Sometimes, mainly on American blogs, I come across comments of disgust that people pay other people to do their housework. The argument usually goes that people who pay other people to do their housework are exploiting them, regardless of how much they are paid. Apparently, there is no financial remuneration that could compensate somebody for the loss of status brought by cleaning a house. Implicit in this discussion is the sense that doing housework is so demeaning, so awful, that nobody should ask another person to do it for them. Now, why is housework viewed in this way?
First, I think at least part of this argument is driven by a sense of insecurity about placing a numeric value on women’s contribution to the economy. If we can decide on a going rate for house-cleaning, we can calculate how much a woman’s work in the home is worth; as worth decides your social status in a capitalist system, there is a risk that you devalue the social role of housewives. As housewives traditionally took their social status from their husband, there is a risk that women married to high-earning men would be worth less than them and thus risk losing power within their marriage. Implicit in all of this, of course, is the sense that housework isn’t worth very much, and even if it’s not at the bottom of the pile of poorly-paid jobs, it won’t be at the top. This is exasperated by the fact that housework is not seen to be driven by economic factors, so therefore the value of wages would not be driven by economic forces, but by an arbitrary social valuation.
Second, housework is seen as demeaning as it is women’s work. This, of course, is never explicitly said, but why else would such disgust arise at the idea of doing housework. Housework is not that difficult; it’s not that disgusting. I have cleaned houses for money and would much, much prefer that to, say, to having to bathe and dress elderly people, which is considered to a be a respectable (women’s) occupation. It is far less disgusting than working in an abattoir or cleaning out stables. For the queasy stomached like myself, it is far less disgusting that stitching up gushing head wounds or cutting out people’s hearts. The work is not that physically hard and it is only as demeaning as you are treated. I personally had much more patronising and sleazy employers in retail than in house cleaning. Furthermore, while it is not often recognised, housework is an essential part of the economy. If houses weren’t cleaned and laundry left undone, workers would not be able to go to work in clean clothes, or make themselves food; they would eventually be made ill by bacteria, germs and mould; eventually (ok this would take a while but...) houses would decay and fall down, leaving worker’s homeless. Housework is only considered demeaning because it is something that women do.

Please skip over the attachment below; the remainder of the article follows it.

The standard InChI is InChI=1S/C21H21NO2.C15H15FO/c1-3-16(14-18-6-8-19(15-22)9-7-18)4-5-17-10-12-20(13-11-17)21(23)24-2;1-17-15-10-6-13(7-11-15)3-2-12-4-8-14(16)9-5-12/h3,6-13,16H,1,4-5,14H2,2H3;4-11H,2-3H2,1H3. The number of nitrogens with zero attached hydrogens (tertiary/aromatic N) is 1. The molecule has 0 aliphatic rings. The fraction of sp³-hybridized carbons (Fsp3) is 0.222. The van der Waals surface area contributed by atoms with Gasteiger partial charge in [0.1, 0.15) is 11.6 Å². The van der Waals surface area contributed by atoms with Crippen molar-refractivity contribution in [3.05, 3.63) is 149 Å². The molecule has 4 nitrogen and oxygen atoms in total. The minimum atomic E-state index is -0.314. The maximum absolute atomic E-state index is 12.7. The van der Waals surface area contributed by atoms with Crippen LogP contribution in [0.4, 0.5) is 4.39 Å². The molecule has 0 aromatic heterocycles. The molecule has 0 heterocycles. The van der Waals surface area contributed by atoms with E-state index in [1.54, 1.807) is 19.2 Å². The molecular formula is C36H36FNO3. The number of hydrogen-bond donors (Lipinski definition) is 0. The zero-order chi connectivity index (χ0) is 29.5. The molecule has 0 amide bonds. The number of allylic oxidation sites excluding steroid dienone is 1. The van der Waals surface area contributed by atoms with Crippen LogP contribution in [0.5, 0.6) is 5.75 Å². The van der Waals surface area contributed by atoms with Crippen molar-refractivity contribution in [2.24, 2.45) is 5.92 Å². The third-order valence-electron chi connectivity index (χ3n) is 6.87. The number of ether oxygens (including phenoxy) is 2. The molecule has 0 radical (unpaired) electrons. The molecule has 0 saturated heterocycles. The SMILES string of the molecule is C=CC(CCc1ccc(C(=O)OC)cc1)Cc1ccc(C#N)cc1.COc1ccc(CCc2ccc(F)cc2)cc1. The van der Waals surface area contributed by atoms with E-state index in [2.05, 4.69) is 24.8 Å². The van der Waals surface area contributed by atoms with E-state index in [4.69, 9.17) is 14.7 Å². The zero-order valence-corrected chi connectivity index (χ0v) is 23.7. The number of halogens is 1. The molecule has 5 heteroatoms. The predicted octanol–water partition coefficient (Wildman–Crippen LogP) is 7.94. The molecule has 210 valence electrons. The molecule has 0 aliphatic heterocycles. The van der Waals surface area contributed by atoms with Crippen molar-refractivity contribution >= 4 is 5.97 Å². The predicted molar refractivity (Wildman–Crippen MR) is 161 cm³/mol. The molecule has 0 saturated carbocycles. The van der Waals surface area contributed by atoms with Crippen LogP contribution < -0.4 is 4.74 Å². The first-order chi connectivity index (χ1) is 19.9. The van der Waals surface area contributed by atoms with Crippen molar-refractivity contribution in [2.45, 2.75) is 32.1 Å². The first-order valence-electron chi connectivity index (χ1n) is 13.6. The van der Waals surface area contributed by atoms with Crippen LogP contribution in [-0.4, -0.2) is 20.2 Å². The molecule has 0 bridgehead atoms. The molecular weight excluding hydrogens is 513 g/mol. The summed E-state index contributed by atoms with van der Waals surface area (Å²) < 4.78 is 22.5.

Third, housework is demeaning because it is associated with the private sphere. The inviolable private home is meant to be a haven from the economic forces of the ‘real world’; a sanctuary from the harsh competition and strife of the capitalist system. Yet, because we value things with an economic value, the private home is seen as worth less than the public sphere. It was meant to be an equal, but different, environment, but inevitably, as capitalism shaped how we viewed the world, it came to hold less social import. To be placed in that environment is to be worth less, whether you are there as a wife or as a worker. Furthermore, the acknowledgement that the private home is also an economic environment undermines the private/public divide. That people could be paid for what goes on inside the home problematises the public/ private distinction that is at the heart of middle class, patriarchal values.
For these reasons, housework is seen as demeaning and paying someone to do your housework is seen as demeaning someone (which is unacceptable for feminists). Paying someone to do your housework is also problematic as it makes very visible the social hierarchies that exist in society and which, especially the privileged, like to pretend we don’t play a part in. Yet, those social distinctions continue to operate in every sphere of life; they are just more obvious when we do it the home and are directly responsible for the payment of wages. Housework is not demeaning, in and of itself. It is seen that way, because we do not value it. This is something we need to respond to as feminists, both because housework is associated with women and tends to overwhelmingly fall to women, and because a critical rethinking of the economic value of housework destabilises the capitalist, patriarchal system.